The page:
Disclosure: Nothing to disclose.

John G Albertini, MD Private Practice, The Skin Surgery Center; Clinical Associate Professor (Volunteer), Department of Plastic and Reconstructive Surgery, Wake Forest University School of Medicine; President-Elect, American College of Mohs Surgery

John G Albertini, MD is a member of the following medical societies: American Academy of Dermatology, American College of Mohs Surgery

Disclosure: Received grant/research funds from Genentech for investigator.

Chief Editor

Dirk M Elston, MD Professor and Chairman, Department of Dermatology and Dermatologic Surgery, Medical University of South Carolina College of Medicine

Dirk M Elston, MD is a member of the following medical societies: American Academy of Dermatology

Disclosure: Nothing to disclose.

Acknowledgements

Günter Burg, MD Professor and Chairman Emeritus, Department of Dermatology, University of Zürich School of Medicine; Delegate of The Foundation for Modern Teaching and Learning in Medicine Faculty of Medicine, University of Zürich, Switzerland

Günter Burg, MD is a member of the following medical societies: American Academy of Dermatology, American Dermatological Association, International Society for Dermatologic Surgery, North American Clinical Dermatologic Society, and Pacific Dermatologic Association

Disclosure: Nothing to disclose.

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Superficial spreading melanoma, left breast, 1.3-mm Breslow depth.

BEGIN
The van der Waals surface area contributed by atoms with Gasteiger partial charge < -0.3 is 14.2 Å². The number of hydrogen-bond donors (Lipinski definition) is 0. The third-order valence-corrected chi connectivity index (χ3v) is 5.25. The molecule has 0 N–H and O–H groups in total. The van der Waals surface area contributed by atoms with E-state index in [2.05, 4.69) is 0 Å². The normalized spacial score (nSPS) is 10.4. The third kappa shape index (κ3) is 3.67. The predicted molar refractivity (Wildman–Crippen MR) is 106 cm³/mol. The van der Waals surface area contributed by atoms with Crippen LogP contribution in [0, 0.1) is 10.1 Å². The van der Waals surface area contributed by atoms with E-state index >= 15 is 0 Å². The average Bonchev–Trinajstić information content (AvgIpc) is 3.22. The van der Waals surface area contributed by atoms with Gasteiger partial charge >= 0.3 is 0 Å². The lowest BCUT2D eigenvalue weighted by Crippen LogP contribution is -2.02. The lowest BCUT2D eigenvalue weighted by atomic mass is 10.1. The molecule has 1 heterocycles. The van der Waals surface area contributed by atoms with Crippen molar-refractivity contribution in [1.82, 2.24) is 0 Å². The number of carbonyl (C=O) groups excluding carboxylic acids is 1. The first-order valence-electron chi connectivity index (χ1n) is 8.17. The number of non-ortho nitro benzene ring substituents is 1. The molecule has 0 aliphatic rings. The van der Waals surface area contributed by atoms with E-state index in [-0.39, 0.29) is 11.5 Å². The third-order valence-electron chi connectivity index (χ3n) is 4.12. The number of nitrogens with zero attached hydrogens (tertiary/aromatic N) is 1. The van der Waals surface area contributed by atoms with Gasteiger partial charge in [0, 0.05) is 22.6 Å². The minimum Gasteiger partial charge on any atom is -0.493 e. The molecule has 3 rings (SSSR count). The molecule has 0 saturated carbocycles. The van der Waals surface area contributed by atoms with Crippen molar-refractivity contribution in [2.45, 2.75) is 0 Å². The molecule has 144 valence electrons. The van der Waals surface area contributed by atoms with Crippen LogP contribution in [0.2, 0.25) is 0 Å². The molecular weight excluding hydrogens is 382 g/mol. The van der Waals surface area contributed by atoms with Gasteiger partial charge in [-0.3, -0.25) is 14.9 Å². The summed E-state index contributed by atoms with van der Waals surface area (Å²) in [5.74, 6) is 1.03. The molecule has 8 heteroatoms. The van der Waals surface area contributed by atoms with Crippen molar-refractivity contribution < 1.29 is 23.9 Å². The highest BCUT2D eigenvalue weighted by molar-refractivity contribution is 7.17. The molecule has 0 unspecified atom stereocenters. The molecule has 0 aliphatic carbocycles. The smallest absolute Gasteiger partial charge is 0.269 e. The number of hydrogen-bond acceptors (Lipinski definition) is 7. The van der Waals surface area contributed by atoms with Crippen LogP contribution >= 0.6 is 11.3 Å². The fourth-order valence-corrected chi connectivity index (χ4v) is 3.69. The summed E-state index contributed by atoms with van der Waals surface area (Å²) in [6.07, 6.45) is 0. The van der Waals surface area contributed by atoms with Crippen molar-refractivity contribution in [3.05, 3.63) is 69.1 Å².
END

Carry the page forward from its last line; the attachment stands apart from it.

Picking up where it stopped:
Lentigo maligna melanoma, right lower cheek. Centrally located erythematous papule represents invasive melanoma with surrounding macular lentigo maligna (melanoma in situ).
Acral lentiginous melanoma (1-mm Breslow depth), left sole. Diagnostic punch biopsy site is located superiorly.
Malignant melanoma. Courtesy of Hon Pak, MD.
Cutaneous melanoma with characteristic asymmetry, irregular borders, and color variation. Courtesy of Wendy Brick, MD.
Table. AJCC 2002 Revised Melanoma Staging
Stage TNM Classification Histologic/Clinical Features 5-Year Survival Rate, %
0 Tis N0 M0 Intraepithelial/in situ melanoma 100
IA T1a N0 M0 ≤1 mm without ulceration and mitotic rate < 1/mm2 97
IB T1b N0 M0



T2a N0 M0



≤1 mm with ulceration or mitotic rate ≥1/mm2



1.01-2 mm without ulceration



91-94
IIA T2b N0 M0



T3a N0 M0



1.01-2 mm with ulceration



2.01-4 mm without ulceration



79-82
IIB T3b N0 M0



T4a N0 M0



2.01-4 mm with ulceration



4 mm without ulceration



68-71
IIC T4b N0 M0 >4 mm with ulceration 53
IIIA T1-4a N1a M0



T1-4a N2a M0



Single regional nodal micrometastasis, nonulcerated primary



2-3 microscopic positive regional nodes, nonulcerated primary



78
IIIB T1-4b N1a M0



T1-4b N2a M0



T1-4a N1b M0



T1-4a N2b M0



T1-4a/b N2c M0



Single regional nodal micrometastasis, ulcerated primary



2-3 microscopic regional nodes, nonulcerated primary



Single regional nodal macrometastasis, nonulcerated primary



2-3 macroscopic regional nodes, no ulceration of primary



In-transit met(s)* and/or satellite lesion(s) without metastatic lymph nodes



54-59
IIIC T1-4b N2a M0



T1-4b N2b M0



Any T N3 M0



Single macroscopic regional node, ulcerated primary



2-3 macroscopic metastatic regional nodes, ulcerated primary



4 or more metastatic nodes, matted nodes/gross extracapsular extension, or in-transit met(s)/satellite lesion(s) and metastatic nodes



40
IV Any T any N M1a



Any T any N M1b



Any T any N M1c



Distant skin, subcutaneous, or nodal mets with normal LDH levels



Lung mets with normal LDH



All other visceral mets with normal LDH or any distant mets with elevated LDH



< 20
*Met is metastasis.